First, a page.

Resale of International Textbooks to US Students Not Protected by First Sale Doctrine–Pearson v. Liu

By Eric Goldman

Pearson Education, Inc. v. Liu, 2009 WL 3064779 (S.D.N.Y. Sept. 25, 2009)

As a complement to Venkat’s excellent post on Vernor v. Autodesk from this morning, it turns out that we are celebrating First Sale Doctrine day here at the Technology & Marketing Law Blog. Although, this case isn’t so much of a celebration of the doctrine as a rejection of it.

Defendants are book resellers participating on various websites under the alias “JMBooks.” They purchase legitimate copies of cheaper international editions of textbooks, ship them to the US, and then resell them online to US students in competition with the US editions of the same textbooks. The court describes the differences between the international and US editions:

The textbooks plaintiffs publish are customized for the geographical markets in which they are sold. Editions authorized for sale in the United States are of the highest quality, and are printed with strong, hard-cover bindings with glossy protective coatings. (Id. P 14.) Sometimes, plaintiffs include academic supplements, such as CD-ROMs or passwords to restricted websites, with these books. (Id.) Editions authorized for sale outside of the United States, by contrast, have thinner paper, different bindings, different cover and jacket designs, fewer ink colors, and lower-quality photographs and graphics. (Id. P 15.) These foreign editions are not bundled with academic supplements such as CD-ROMs. (Id.) The cover of a foreign edition may include a legend indicating that the book is a “Low Price Edition” or only authorized for sale in a particular country or geographic region. (Id.) The foreign editions are uniformly manufactured outside the United States. (Id.)

Students usually purchase a textbook only because the instructor required it, and even then they expect to “enjoy” the textbook for only 1 quarter or semester. So many students may not care about the lower quality printing or absence of various supplements, in which case the international editions could serve as a viable and cost-effective substitute for the US editions. Accordingly, Internet resale of the international editions creates a major channel conflict for the publishers and destroys their efforts to price discriminate by geography.

To block this substitution (in technical speak, to stop the parallel importation of the grey market goods), the publishers invoke the importation right in copyright law (17 USC 602). The defendants respond that the importation right, like the distribution right in 106(3), is subject to the First Sale limitations in Sec. 109(a). If so, the defendants hoped to take advantage of the fact that they bought legitimate copies of the international editions to allow them to freely resell those copies to US buyers.

This debate leads to the flagship 1998 US Supreme Court parallel importation case of Quality King v. L’anza, a case I still find goofy after all these years. In Quality King, a shampoo manufacturer made shampoo in the US, sold it in international markets at a discount compared to US prices, and then was horrified to find that these exact same bottles were being legitimately bought internationally and imported back to the US, where they competed with the higher-priced bottles intended for US sale. To stop this channel conflict and preserve its price discrimination scheme, the manufacturer claimed that it had a copyright in the bottle labels, which gave it the right to block importation of its copyrighted works (the labels) under 602. Ideally, the Supreme Court should have categorically rejected the manufacturer’s bogus effort to prop up their poorly constructed channel management scheme, perhaps by rejecting the label’s copyrightability or saying a copyrighted product label cannot restrict the movement of otherwise-legitimate chattels in our economy. No such luck. Instead, the Supreme Court rested the defense victory on the First Sale doctrine because the bottles had “roundtripped”–that is, they were initially manufactured in the US and then had been imported back into the US.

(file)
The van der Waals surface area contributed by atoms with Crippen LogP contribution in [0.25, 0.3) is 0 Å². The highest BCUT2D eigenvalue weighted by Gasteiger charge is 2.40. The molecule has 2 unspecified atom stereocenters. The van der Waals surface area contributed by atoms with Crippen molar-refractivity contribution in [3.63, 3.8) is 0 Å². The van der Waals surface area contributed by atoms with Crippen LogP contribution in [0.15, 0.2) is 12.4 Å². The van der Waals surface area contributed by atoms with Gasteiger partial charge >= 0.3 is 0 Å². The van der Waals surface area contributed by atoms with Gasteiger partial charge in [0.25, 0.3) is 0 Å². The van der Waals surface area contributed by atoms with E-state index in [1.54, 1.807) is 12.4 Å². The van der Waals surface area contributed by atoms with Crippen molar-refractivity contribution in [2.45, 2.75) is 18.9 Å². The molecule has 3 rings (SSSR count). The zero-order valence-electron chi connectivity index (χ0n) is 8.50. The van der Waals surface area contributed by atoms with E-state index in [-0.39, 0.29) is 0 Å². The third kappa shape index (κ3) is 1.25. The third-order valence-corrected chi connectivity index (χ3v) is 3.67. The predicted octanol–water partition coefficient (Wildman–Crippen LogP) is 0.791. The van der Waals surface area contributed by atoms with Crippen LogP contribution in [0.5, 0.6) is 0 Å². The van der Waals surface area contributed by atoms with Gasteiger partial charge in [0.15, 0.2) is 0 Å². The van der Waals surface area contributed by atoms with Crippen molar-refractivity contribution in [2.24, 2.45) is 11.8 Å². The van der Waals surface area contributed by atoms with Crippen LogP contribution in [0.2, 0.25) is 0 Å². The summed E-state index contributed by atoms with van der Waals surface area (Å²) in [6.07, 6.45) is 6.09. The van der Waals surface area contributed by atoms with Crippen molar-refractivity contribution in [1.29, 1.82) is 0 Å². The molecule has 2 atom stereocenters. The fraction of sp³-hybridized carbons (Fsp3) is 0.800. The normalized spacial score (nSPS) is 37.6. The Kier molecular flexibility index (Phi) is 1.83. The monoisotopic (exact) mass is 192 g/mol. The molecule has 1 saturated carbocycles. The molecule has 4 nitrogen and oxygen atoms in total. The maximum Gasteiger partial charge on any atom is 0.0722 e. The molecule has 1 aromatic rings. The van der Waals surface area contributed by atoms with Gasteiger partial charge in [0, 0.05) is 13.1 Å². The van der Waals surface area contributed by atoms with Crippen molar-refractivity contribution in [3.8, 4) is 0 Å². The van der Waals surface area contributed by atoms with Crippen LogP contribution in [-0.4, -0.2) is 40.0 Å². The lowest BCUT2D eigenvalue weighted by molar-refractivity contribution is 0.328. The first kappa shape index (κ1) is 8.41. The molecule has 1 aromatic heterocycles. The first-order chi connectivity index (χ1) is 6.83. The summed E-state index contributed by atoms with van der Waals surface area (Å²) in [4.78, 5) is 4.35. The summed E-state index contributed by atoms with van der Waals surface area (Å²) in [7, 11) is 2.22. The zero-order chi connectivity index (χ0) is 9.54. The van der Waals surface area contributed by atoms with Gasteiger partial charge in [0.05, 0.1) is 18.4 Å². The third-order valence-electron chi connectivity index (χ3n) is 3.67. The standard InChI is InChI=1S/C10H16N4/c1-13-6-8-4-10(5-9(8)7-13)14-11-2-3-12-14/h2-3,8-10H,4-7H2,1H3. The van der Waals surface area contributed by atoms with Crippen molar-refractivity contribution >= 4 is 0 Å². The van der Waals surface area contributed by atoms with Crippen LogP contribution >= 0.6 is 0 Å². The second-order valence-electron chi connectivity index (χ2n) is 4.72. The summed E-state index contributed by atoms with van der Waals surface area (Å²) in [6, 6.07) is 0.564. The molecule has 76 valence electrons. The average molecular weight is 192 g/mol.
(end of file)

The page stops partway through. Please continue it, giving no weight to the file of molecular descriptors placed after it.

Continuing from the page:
While the Quality King decision reached the right result (a defense win), it left open the obvious question of what would happen when the imported goods were manufactured overseas (as opposed to making the roundtrip from the US). Although this court clearly expresses disagreement with the result, the judge felt constrained by dicta in the Supreme Court opinion that the one-way trip violates the importation right and is not protected by the First Sale defense. Accordingly, the defendants reselling internationally-manufactured copyrighted works cannot claim the First Sale defense to the importation right.

Although this case hasn’t reached its final conclusion, the logical implication of this ruling is that this channel-wrecking reseller is probably going to get kicked out of the industry. This, of course, is good for textbook manufacturers who want to overcharge US students for overproduced textbooks that the students don’t want and probably don’t need. However, many students would be just as happy with the cheaper textbooks; after all, most students just want the information in the textbook. Given the enormous price tags that textbooks now carry, it’s hard to see how propping up the textbook publishers’ silly channel management schemes is a particularly good outcome for anyone other than the publishers.

UPDATE: Ethan noted that the Omega v. Costco case, which raises the same basic issues, currently has a cert request pending with the Supreme Court.